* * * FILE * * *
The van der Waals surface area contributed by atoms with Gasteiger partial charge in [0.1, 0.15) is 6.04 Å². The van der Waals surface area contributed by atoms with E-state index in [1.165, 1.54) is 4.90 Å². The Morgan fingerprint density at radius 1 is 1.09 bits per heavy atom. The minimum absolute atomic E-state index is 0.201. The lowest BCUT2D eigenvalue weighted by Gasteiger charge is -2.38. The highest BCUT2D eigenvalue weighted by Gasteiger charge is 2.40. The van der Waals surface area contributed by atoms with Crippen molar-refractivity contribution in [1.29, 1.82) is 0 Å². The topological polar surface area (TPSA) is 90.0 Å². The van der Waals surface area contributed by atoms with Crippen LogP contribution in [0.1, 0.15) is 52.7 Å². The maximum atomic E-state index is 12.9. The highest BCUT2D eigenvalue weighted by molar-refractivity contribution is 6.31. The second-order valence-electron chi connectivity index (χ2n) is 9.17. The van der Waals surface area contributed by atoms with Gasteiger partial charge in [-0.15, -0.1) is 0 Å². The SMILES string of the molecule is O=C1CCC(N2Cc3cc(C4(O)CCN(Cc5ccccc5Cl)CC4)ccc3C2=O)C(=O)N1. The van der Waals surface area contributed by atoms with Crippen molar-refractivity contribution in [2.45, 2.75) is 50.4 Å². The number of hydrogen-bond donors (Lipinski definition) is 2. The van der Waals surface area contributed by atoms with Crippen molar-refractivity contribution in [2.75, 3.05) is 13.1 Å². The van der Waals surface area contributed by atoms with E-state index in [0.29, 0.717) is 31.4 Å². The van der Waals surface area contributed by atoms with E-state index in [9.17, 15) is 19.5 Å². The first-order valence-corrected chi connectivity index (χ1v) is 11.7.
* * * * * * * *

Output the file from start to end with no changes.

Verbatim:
The van der Waals surface area contributed by atoms with Gasteiger partial charge in [0.1, 0.15) is 6.04 Å². The van der Waals surface area contributed by atoms with E-state index in [1.165, 1.54) is 4.90 Å². The Morgan fingerprint density at radius 1 is 1.09 bits per heavy atom. The minimum absolute atomic E-state index is 0.201. The lowest BCUT2D eigenvalue weighted by Gasteiger charge is -2.38. The highest BCUT2D eigenvalue weighted by Gasteiger charge is 2.40. The van der Waals surface area contributed by atoms with Crippen molar-refractivity contribution in [1.29, 1.82) is 0 Å². The topological polar surface area (TPSA) is 90.0 Å². The van der Waals surface area contributed by atoms with Crippen LogP contribution in [0.1, 0.15) is 52.7 Å². The maximum atomic E-state index is 12.9. The highest BCUT2D eigenvalue weighted by molar-refractivity contribution is 6.31. The second-order valence-electron chi connectivity index (χ2n) is 9.17. The van der Waals surface area contributed by atoms with Gasteiger partial charge in [-0.15, -0.1) is 0 Å². The SMILES string of the molecule is O=C1CCC(N2Cc3cc(C4(O)CCN(Cc5ccccc5Cl)CC4)ccc3C2=O)C(=O)N1. The van der Waals surface area contributed by atoms with Crippen molar-refractivity contribution in [2.45, 2.75) is 50.4 Å². The number of hydrogen-bond donors (Lipinski definition) is 2. The van der Waals surface area contributed by atoms with Crippen molar-refractivity contribution in [2.75, 3.05) is 13.1 Å². The van der Waals surface area contributed by atoms with E-state index in [0.29, 0.717) is 31.4 Å². The van der Waals surface area contributed by atoms with E-state index in [9.17, 15) is 19.5 Å². The first-order valence-corrected chi connectivity index (χ1v) is 11.7.